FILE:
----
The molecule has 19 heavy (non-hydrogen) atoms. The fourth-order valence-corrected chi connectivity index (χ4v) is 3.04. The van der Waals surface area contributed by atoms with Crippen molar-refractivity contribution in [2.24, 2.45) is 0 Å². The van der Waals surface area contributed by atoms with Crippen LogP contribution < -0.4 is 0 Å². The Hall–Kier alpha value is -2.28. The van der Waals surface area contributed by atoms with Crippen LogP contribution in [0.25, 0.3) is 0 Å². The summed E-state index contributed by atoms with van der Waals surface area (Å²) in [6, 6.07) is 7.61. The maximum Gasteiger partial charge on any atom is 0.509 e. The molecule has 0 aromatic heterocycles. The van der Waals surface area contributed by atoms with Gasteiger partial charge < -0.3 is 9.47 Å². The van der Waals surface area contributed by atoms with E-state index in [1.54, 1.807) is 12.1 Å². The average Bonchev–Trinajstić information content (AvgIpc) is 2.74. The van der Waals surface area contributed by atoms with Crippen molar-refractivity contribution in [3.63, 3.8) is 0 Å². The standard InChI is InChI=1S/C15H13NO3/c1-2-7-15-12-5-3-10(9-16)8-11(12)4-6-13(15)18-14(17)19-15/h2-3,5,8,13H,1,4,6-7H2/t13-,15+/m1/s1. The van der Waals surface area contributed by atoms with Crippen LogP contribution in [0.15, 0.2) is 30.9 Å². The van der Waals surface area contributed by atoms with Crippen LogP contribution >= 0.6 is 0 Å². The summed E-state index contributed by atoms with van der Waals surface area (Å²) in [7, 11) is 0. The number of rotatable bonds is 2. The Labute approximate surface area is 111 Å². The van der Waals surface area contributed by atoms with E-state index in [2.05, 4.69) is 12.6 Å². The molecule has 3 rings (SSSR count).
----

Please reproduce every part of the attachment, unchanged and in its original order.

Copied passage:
The molecule has 19 heavy (non-hydrogen) atoms. The fourth-order valence-corrected chi connectivity index (χ4v) is 3.04. The van der Waals surface area contributed by atoms with Crippen molar-refractivity contribution in [2.24, 2.45) is 0 Å². The van der Waals surface area contributed by atoms with Crippen LogP contribution < -0.4 is 0 Å². The Hall–Kier alpha value is -2.28. The van der Waals surface area contributed by atoms with Crippen LogP contribution in [0.25, 0.3) is 0 Å². The summed E-state index contributed by atoms with van der Waals surface area (Å²) in [6, 6.07) is 7.61. The maximum Gasteiger partial charge on any atom is 0.509 e. The molecule has 0 aromatic heterocycles. The van der Waals surface area contributed by atoms with Gasteiger partial charge < -0.3 is 9.47 Å². The van der Waals surface area contributed by atoms with E-state index in [1.54, 1.807) is 12.1 Å². The average Bonchev–Trinajstić information content (AvgIpc) is 2.74. The van der Waals surface area contributed by atoms with Crippen molar-refractivity contribution in [3.63, 3.8) is 0 Å². The standard InChI is InChI=1S/C15H13NO3/c1-2-7-15-12-5-3-10(9-16)8-11(12)4-6-13(15)18-14(17)19-15/h2-3,5,8,13H,1,4,6-7H2/t13-,15+/m1/s1. The van der Waals surface area contributed by atoms with Crippen LogP contribution in [0.15, 0.2) is 30.9 Å². The van der Waals surface area contributed by atoms with Crippen LogP contribution >= 0.6 is 0 Å². The summed E-state index contributed by atoms with van der Waals surface area (Å²) in [7, 11) is 0. The number of rotatable bonds is 2. The Labute approximate surface area is 111 Å². The van der Waals surface area contributed by atoms with E-state index in [2.05, 4.69) is 12.6 Å². The molecule has 3 rings (SSSR count).